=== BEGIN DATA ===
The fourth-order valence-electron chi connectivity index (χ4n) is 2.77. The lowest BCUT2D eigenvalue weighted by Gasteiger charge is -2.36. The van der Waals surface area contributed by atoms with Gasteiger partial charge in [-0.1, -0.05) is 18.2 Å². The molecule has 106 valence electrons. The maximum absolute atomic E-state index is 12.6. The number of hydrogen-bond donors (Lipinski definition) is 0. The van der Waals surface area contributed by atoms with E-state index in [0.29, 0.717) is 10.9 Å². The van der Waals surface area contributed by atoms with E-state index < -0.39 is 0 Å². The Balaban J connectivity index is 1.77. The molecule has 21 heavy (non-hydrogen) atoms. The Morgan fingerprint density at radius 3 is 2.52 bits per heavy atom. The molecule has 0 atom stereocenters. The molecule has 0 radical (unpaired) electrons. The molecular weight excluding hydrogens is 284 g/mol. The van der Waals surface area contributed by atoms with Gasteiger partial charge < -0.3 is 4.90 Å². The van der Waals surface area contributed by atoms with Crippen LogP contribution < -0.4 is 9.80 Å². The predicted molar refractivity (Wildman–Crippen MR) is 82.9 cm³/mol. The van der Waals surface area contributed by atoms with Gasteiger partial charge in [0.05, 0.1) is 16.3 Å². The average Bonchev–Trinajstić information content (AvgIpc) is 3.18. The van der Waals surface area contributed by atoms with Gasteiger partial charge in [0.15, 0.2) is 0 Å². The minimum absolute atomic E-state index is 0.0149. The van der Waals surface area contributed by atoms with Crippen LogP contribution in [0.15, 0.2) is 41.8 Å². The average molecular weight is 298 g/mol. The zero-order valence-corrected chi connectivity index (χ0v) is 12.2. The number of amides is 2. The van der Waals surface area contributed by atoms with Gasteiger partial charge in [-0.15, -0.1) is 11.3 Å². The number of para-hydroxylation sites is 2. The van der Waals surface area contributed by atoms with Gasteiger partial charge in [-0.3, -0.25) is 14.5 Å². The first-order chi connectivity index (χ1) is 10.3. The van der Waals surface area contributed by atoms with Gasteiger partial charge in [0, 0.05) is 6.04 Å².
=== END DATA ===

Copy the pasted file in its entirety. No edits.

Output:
The fourth-order valence-electron chi connectivity index (χ4n) is 2.77. The lowest BCUT2D eigenvalue weighted by Gasteiger charge is -2.36. The van der Waals surface area contributed by atoms with Gasteiger partial charge in [-0.1, -0.05) is 18.2 Å². The molecule has 106 valence electrons. The maximum absolute atomic E-state index is 12.6. The number of hydrogen-bond donors (Lipinski definition) is 0. The van der Waals surface area contributed by atoms with E-state index in [0.29, 0.717) is 10.9 Å². The van der Waals surface area contributed by atoms with E-state index < -0.39 is 0 Å². The Balaban J connectivity index is 1.77. The molecule has 21 heavy (non-hydrogen) atoms. The Morgan fingerprint density at radius 3 is 2.52 bits per heavy atom. The molecule has 0 atom stereocenters. The molecule has 0 radical (unpaired) electrons. The molecular weight excluding hydrogens is 284 g/mol. The van der Waals surface area contributed by atoms with Gasteiger partial charge < -0.3 is 4.90 Å². The van der Waals surface area contributed by atoms with Crippen LogP contribution < -0.4 is 9.80 Å². The predicted molar refractivity (Wildman–Crippen MR) is 82.9 cm³/mol. The van der Waals surface area contributed by atoms with Gasteiger partial charge in [0.05, 0.1) is 16.3 Å². The average Bonchev–Trinajstić information content (AvgIpc) is 3.18. The van der Waals surface area contributed by atoms with Gasteiger partial charge in [0.15, 0.2) is 0 Å². The minimum absolute atomic E-state index is 0.0149. The van der Waals surface area contributed by atoms with Crippen LogP contribution in [0.15, 0.2) is 41.8 Å². The average molecular weight is 298 g/mol. The zero-order valence-corrected chi connectivity index (χ0v) is 12.2. The number of amides is 2. The van der Waals surface area contributed by atoms with Gasteiger partial charge in [-0.15, -0.1) is 11.3 Å². The number of para-hydroxylation sites is 2. The van der Waals surface area contributed by atoms with Gasteiger partial charge in [-0.3, -0.25) is 14.5 Å². The first-order chi connectivity index (χ1) is 10.3. The van der Waals surface area contributed by atoms with Gasteiger partial charge in [0, 0.05) is 6.04 Å².